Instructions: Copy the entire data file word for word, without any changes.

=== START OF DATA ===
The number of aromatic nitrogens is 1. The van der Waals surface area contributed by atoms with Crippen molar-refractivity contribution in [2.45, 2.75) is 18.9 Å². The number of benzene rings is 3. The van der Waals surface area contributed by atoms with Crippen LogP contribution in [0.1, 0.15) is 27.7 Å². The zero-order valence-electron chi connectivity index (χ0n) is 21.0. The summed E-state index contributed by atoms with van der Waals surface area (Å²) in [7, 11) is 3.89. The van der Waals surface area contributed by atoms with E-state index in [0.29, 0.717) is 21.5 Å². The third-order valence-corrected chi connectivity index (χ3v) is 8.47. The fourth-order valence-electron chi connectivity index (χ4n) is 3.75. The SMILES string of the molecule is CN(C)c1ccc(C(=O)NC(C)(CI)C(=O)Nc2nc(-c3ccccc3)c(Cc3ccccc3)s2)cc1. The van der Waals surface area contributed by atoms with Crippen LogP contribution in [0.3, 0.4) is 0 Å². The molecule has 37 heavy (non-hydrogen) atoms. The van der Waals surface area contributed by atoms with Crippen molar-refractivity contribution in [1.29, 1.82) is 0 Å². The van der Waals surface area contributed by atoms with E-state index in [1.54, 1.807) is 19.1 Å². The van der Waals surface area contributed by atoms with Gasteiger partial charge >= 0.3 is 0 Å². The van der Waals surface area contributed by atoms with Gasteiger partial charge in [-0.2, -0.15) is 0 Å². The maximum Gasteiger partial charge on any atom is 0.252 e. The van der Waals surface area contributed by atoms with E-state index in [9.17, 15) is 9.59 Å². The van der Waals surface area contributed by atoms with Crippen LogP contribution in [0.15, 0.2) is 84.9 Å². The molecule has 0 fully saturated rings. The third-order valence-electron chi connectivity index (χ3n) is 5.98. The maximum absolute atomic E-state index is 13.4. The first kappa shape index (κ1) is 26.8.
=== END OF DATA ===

The number of aromatic nitrogens is 1. The van der Waals surface area contributed by atoms with Crippen molar-refractivity contribution in [2.45, 2.75) is 18.9 Å². The number of benzene rings is 3. The van der Waals surface area contributed by atoms with Crippen LogP contribution in [0.1, 0.15) is 27.7 Å². The zero-order valence-electron chi connectivity index (χ0n) is 21.0. The summed E-state index contributed by atoms with van der Waals surface area (Å²) in [7, 11) is 3.89. The van der Waals surface area contributed by atoms with E-state index in [0.29, 0.717) is 21.5 Å². The third-order valence-corrected chi connectivity index (χ3v) is 8.47. The fourth-order valence-electron chi connectivity index (χ4n) is 3.75. The SMILES string of the molecule is CN(C)c1ccc(C(=O)NC(C)(CI)C(=O)Nc2nc(-c3ccccc3)c(Cc3ccccc3)s2)cc1. The van der Waals surface area contributed by atoms with Crippen LogP contribution in [0.3, 0.4) is 0 Å². The molecule has 37 heavy (non-hydrogen) atoms. The van der Waals surface area contributed by atoms with Crippen molar-refractivity contribution in [1.29, 1.82) is 0 Å². The van der Waals surface area contributed by atoms with E-state index in [1.54, 1.807) is 19.1 Å². The van der Waals surface area contributed by atoms with Gasteiger partial charge >= 0.3 is 0 Å². The van der Waals surface area contributed by atoms with Gasteiger partial charge in [-0.2, -0.15) is 0 Å². The maximum Gasteiger partial charge on any atom is 0.252 e. The van der Waals surface area contributed by atoms with E-state index in [9.17, 15) is 9.59 Å². The van der Waals surface area contributed by atoms with Crippen LogP contribution in [0.15, 0.2) is 84.9 Å². The molecule has 0 fully saturated rings. The third-order valence-electron chi connectivity index (χ3n) is 5.98. The maximum absolute atomic E-state index is 13.4. The first kappa shape index (κ1) is 26.8.